Sunday, December 23, 2012

Every Decade, Baseball Deals With Problems, Scandals

While I believe this Steroids Scandal to be a huge problem in baseball, it's not like there has not been problems before. And in each case, baseball moved on:

1900s: As the World Series began in 1903, this was supposed to be an annual affair, but just one year after baseball had taken then right step in becoming the national pastime, it took a huge step back as the New York Giants did not want to compete against a "Minor League" opponent in an "Exhibition Series". Fortunately, the World Series became an annual affair starting the next year. Nevertheless, I wonder how fans of the Boston Americans (as they were called) were to view this "exhibition" after 1918?

1910s: An certainly, this was no exhibition in 1919, when the Series was thrown, or earlier when a third league, the Federal League, openly competed. Fortunately, that league lasted just 2 years, and 8 White Sox players, were thrown out of baseball for life. Too bad, for two of them, Buck Weaver and Shoeless Joe Jackson, had little to do with it.

1920s: The very next year, Ray Chapman was killed by a pitch ball, which cried out for the use of batting helmets. They didn't actually become mandatory until the the late 1950s. Nonetheless, baseball had suffered a black eye

1930s: Spitballs were actually a problem, because they were legal, and dangerous. The above occurrence, sans the fatality, was becoming far to common, and the spitball just made it worst. Fortunately, the league abolished it in 1920. But the reason it is here was, those that threw it, were allowed to continue to use it, until Burleigh Grimes retired in 1934. So from 1934 on, there were NO legal spitballs thrown. Or were allowed without punishment, unless you found a way.

Also in this decade, the use of night baseball, which no doubt raised the issue of the realism of baseball. Not until 1971, however, would the World Series be played under the lights!

1940s: World War 2, obviously made baseball seem irrelevant, but when blacks were not allowed to play until 1947, it cost baseball fans the likes of a prime Satchel Paige and Josh Gibson. Along came Jackie Robinson in 1947. And then Larry Doby to the American League the next year. Baseball was for everyone.

Although, having said that, the forming of the Mexican League, cost MLB some of its better players, several of whom tried to return, and were banned for almost  the rest of the decade, including my favourite, Sal Maglie.

1950s: Baseball wasn't really coast to coast, but soon MLB was on the move, to Baltimore, to Milwaukee, to Kansas City, and finally, sadly for many, to the west coast, costing New York two of it's teams. But at least the National League was everywhere now. With the expansion Los Angeles Angels in 1961, the American League was now a coast to coast affair.

1960s: Baseball was an outdoor sport, until the Houston Colt .45s opened the Astrodome, and changed their names to the Houston Astos in 1965. The game would no longer be just an outdoor affair. Also, the game would now be played on artificial surfaces, such as Astroturf, something Tug McGraw said he had never smoked before and wasn't sure he liked.

MLB also adapted a draft in 1965. Suddenly, the Yankees, Dodgers and Mets would no longer have an advantage over everyone.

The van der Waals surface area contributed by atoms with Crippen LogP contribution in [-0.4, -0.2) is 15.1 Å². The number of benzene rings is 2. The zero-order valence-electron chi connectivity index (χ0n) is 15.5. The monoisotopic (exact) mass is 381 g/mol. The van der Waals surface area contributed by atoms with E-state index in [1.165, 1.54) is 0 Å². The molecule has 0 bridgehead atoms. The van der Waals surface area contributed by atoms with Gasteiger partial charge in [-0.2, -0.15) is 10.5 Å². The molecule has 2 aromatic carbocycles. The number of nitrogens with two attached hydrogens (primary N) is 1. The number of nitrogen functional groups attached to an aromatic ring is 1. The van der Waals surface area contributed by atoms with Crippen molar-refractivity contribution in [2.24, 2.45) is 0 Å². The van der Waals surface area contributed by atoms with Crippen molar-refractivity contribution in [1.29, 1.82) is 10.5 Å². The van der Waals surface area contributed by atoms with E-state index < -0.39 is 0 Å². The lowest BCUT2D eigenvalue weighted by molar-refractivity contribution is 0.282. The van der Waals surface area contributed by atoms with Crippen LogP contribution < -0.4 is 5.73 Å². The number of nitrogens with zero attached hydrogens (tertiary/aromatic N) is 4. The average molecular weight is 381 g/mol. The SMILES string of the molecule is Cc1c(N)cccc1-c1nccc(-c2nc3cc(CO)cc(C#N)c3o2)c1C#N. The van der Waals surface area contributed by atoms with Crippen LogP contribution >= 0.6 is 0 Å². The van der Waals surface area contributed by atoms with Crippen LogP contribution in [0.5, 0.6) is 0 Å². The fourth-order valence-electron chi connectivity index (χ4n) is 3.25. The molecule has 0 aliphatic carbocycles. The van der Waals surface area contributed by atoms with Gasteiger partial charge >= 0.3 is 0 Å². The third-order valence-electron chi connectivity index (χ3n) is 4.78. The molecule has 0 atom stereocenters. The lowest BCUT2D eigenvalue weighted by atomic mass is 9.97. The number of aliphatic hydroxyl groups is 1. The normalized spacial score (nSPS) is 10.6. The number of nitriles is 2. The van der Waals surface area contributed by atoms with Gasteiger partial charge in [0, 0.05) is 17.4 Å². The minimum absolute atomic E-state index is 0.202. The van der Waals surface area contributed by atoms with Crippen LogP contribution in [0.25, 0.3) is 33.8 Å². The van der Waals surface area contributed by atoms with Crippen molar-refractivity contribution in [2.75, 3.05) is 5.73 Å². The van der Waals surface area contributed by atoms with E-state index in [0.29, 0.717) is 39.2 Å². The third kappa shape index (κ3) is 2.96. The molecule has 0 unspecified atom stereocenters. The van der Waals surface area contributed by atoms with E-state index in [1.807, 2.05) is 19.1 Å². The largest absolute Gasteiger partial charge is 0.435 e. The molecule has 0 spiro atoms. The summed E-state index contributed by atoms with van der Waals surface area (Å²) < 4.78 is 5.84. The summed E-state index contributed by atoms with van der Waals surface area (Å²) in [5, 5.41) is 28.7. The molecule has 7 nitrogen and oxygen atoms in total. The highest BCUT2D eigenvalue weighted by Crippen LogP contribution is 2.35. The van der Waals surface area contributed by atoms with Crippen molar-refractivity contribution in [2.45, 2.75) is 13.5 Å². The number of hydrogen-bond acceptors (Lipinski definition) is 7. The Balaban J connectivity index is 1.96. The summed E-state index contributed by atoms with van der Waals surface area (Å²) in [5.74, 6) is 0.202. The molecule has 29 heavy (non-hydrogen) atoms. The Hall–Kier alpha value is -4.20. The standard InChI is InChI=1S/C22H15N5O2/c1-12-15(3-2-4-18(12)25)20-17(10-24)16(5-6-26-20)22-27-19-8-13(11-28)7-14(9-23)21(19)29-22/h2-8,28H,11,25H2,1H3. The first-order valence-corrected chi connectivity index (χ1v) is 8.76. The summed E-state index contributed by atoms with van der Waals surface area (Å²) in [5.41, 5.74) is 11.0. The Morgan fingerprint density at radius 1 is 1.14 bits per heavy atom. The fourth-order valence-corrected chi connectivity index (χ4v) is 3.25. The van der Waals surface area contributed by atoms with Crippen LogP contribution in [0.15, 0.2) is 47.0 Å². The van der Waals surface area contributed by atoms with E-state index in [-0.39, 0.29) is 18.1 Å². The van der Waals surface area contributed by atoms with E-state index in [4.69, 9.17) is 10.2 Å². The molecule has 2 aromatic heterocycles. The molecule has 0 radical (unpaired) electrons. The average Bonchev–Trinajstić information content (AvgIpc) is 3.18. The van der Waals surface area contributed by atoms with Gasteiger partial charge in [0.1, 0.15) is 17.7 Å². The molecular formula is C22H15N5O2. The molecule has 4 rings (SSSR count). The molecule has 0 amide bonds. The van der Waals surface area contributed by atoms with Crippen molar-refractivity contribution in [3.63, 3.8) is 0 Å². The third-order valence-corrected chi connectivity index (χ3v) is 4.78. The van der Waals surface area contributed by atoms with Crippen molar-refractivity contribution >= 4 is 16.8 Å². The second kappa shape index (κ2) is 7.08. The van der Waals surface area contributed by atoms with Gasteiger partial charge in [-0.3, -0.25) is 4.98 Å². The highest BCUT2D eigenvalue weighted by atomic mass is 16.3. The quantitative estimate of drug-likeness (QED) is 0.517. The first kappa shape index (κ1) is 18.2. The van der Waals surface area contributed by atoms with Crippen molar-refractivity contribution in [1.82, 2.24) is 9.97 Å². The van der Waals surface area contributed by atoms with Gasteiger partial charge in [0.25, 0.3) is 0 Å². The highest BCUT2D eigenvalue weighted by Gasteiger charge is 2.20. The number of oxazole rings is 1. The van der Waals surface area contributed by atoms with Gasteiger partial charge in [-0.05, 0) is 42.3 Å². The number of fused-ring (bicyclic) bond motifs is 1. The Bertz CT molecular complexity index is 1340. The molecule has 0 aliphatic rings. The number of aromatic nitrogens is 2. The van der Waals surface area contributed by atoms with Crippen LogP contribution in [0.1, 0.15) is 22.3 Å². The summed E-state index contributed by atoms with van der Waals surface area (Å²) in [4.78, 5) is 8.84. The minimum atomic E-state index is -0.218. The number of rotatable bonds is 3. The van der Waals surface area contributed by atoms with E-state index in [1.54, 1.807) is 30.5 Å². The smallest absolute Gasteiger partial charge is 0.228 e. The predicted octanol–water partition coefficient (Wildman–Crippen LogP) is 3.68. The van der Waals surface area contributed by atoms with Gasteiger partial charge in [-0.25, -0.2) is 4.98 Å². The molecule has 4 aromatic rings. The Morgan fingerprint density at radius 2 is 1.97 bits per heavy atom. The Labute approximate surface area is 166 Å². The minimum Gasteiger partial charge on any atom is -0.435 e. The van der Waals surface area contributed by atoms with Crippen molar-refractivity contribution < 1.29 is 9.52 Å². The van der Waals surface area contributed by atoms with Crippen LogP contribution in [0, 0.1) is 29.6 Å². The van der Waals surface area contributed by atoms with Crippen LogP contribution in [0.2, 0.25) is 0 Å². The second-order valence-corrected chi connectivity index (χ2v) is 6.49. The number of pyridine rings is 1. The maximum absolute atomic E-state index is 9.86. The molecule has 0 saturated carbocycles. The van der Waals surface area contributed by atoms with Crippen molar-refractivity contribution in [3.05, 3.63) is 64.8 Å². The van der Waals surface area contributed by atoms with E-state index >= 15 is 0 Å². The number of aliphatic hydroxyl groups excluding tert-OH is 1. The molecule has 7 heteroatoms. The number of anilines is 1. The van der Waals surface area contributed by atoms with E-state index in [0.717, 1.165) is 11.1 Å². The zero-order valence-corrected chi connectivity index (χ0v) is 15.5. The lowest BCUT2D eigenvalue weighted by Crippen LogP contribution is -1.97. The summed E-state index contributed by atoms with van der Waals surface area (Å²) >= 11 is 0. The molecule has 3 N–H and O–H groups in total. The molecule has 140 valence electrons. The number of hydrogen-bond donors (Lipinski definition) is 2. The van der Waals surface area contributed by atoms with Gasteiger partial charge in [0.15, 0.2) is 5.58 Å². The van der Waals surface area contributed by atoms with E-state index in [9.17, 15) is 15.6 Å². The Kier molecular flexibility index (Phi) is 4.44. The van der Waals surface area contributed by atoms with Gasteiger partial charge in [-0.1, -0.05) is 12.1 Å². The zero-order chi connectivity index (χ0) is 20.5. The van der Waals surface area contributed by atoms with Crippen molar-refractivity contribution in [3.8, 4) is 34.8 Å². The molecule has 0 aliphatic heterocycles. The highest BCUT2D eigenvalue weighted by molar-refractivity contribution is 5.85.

Also, a very turbulent decade, as United States lost both Kennedys and Martin Luther King. Baseball was declining in attendance.

Marvin Miller was appointed the very first Executive Director Of The Major League Baseball Players Association.

1970s: With the advent of the Designated hitter by the American League in 1973, baseball was now almost two different sports, rather than two different leagues.

Curt Flood took baseball to court in 1970. And while he lost his case, others would soon take up the challenge. The reserve clause, which had been in effect since the dawn of big league hardball, would soon be abolished.

After the Reds beat the Red Sox in the 1975 World Series (and an exciting one at that), two pitchers, Dave McNally and Andy Messersmith, filed for a hearing, having played a season without a contract. McNally and Messersmith won their case, and the dawn of free agency began.

1980s: Carlton Fisk tested the free agent market after the 1985 season, but received no offers. The same happened to Andre Dawson the next year and Jack Morris in 1987.

It was soon found that that there was a collusion among owners to keep contracts down during those three years. The owners were forced to pay the players 280 million.

Pete Rose was investigated as having gambled on his own team. While he did fight the case, he agreed to a lifetime suspension. Then in 2004, Rose admitted that he did, indeed, gamble on his own team. Whether or not Rose will ever make the Hall Of Fame is unknown.

1990s: The World Series was not played in 1994 due to a players strike, which was not settled until early in the 1995 season. The season had already been reduced to 144 games, but the real players returned that season, avoiding replacement players, who were slated to step in.

2000s: Jose Canseco retired in 2002, and told Fox Sports Net. that 85 percent of major league baseball players used steroids.

Then two years later, he released his book, Juiced, where he admitted that he took steroids, along with sluggers, Mark McGwire, Jason Giambi  Rafael Palmerio,  Juan Gonzalez and Ivan Rodriguez.

Palmerio would fail a drug test in 2005, while McGwire would admit to steriod use in 2010. Earlier in 2002, Ken Caminitti would admit to steroid use in 1996. In 2004, Caminitti died of a drug overdose.

Baseball instituted a random drug test in 2003 to see how bad the problem was. Over 100 major leaguers tested positive. Then in 2007, a 409 page report (The Mitchell Report) investigating the use of performance enhancing drugs, named 89 major leaguers.